Logistics and Supply Chain

The future of the logistics and supply chain management industry


The effects of COVID-19 on businesses were felt globally. The scale of the crisis and the rate in which it evolved caught supply chains worldwide unprepared to manage widespread shutdowns, the need for strict safety protocols for employees, and higher than usual customer demands. Even companies with excellent risk management systems in place suffered as a result of the unpreparedness for this scale of disruption.

COVID-19 exposed severe flaws in our supply chains. Most of the response was reactive and uncoordinated. The logistics and supply chain industry will see a massive surge in research, technology, and forecast modeling as companies prepare to improve their supply chains' resiliency. This means newer, more significant investments and plans for prevention to protect companies and employees from disruptive events in the future.

Logistics and supply chain professionals experienced some of their toughest challenges and will need to head back to the drawing board to refocus and recover from the pandemic.

How should logistics and supply chain professionals prepare for the future?

1 - Ensure employee safety

The pandemic put plenty of pressure on companies to keep employees safe if they wished to continue to do business. From redesigning warehouse layouts and implementing a safe distance to providing sufficient and effective personal protective equipment (PPE), ensuring your employees’ safety should be a priority going forward.

Business leaders will also need to evaluate sick leave and wellness policies and how to respond when their employees' health impacts operations and output. 

2 - Reevaluate supply chain networks

Supply chain professionals will need to reevaluate long and complicated supply chains. Will they localize production? How easily accessible should your inventory be?

Learning how to map your supply chain networks accurately will better prepare you for pandemics, giving you better visibility into the structure of your supply chain.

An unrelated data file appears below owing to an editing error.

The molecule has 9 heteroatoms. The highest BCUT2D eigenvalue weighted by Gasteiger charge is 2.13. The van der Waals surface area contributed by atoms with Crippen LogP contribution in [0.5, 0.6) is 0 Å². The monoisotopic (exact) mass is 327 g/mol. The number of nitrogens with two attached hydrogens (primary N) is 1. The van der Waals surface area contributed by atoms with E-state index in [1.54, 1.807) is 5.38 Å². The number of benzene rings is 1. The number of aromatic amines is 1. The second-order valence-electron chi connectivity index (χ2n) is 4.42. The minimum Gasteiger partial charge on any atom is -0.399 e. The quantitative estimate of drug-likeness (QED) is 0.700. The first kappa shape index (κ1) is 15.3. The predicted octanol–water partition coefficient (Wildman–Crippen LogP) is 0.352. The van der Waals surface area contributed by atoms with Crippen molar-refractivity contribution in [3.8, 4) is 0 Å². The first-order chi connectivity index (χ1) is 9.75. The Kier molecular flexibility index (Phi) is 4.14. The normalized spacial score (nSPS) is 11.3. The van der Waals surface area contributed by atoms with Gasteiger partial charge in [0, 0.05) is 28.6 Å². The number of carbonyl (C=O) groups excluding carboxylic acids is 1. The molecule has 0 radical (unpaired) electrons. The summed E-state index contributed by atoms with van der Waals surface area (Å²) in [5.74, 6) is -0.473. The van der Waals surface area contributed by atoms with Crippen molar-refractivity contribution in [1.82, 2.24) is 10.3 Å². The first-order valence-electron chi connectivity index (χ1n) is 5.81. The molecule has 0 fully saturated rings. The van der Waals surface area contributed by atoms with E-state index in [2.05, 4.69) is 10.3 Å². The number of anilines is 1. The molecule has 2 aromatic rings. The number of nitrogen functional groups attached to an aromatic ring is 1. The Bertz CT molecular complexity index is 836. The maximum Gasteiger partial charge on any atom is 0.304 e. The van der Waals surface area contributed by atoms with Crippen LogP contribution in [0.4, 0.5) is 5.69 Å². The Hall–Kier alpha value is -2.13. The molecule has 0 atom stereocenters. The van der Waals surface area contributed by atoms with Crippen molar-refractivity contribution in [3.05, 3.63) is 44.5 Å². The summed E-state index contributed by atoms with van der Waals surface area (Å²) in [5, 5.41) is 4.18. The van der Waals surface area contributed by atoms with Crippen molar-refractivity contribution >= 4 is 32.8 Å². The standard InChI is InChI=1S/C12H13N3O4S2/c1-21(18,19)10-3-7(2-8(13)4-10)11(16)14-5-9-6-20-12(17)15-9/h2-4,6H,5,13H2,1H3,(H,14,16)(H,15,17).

Having a written plan in place in response to pandemics or other disruptive events with suppliers is vital. Expectations of recovery times and methods should be laid out to protect both your company and your customers.

3 - Manage your budgets

Pandemics will throw your budgets for a loop. Cost-savings plans get a little trickier. The need for higher and faster production will increase logistics and shipping costs. You will need to be prepared to set in place a reasonable budget for disruptive events, as well as learn to manage it on the fly when unexpected events occur. It could cost or save your company millions of dollars.

4 - Access to data

One of the toughest challenges during the pandemic was not having vital information readily available or accessible across global teams. Companies did not know exactly which suppliers, sites, parts, and products were at risk. The disruption was so rapid and widespread; there was no way of finding alternative sources. Real-time data visibility should also be a big focus in your future business plans.

5 - Assess and leverage your logistics and supply chain technology

In general, access to timely data and forecasting models is crucial. When disruptive events occur, historical trends and prediction models can help better prepare your business.

While the data you had previously couldn't have predicted the scale of response needed for COVID-19, we can use our recent data to have plans set in place for the future if ever an event of this scale occurs again. 

Being able to use the technology to analyze and leverage data is going to be a principal responsibility for logistics and supply chain professionals. 

Other key technologies to explore for the future include artificial intelligence (AI) and blockchain.

Preparing for Unexpected Challenges

Our constantly-evolving global economy demands us to be life-long learners prepared to tackle unexpected business challenges, find solutions, and lead strategically. Earning a specialized graduate education is still one of the effective ways to learn how to tackle these levels of challenges by providing the necessary skills, knowledge, credibility, and confidence. A Master of Science in Logistics and Supply Chain Management from FIU is a dynamic educational program focusing on logistics technology, data analytics, and distribution modeling. To learn more about earning a master’s degree, attend one of our information sessions.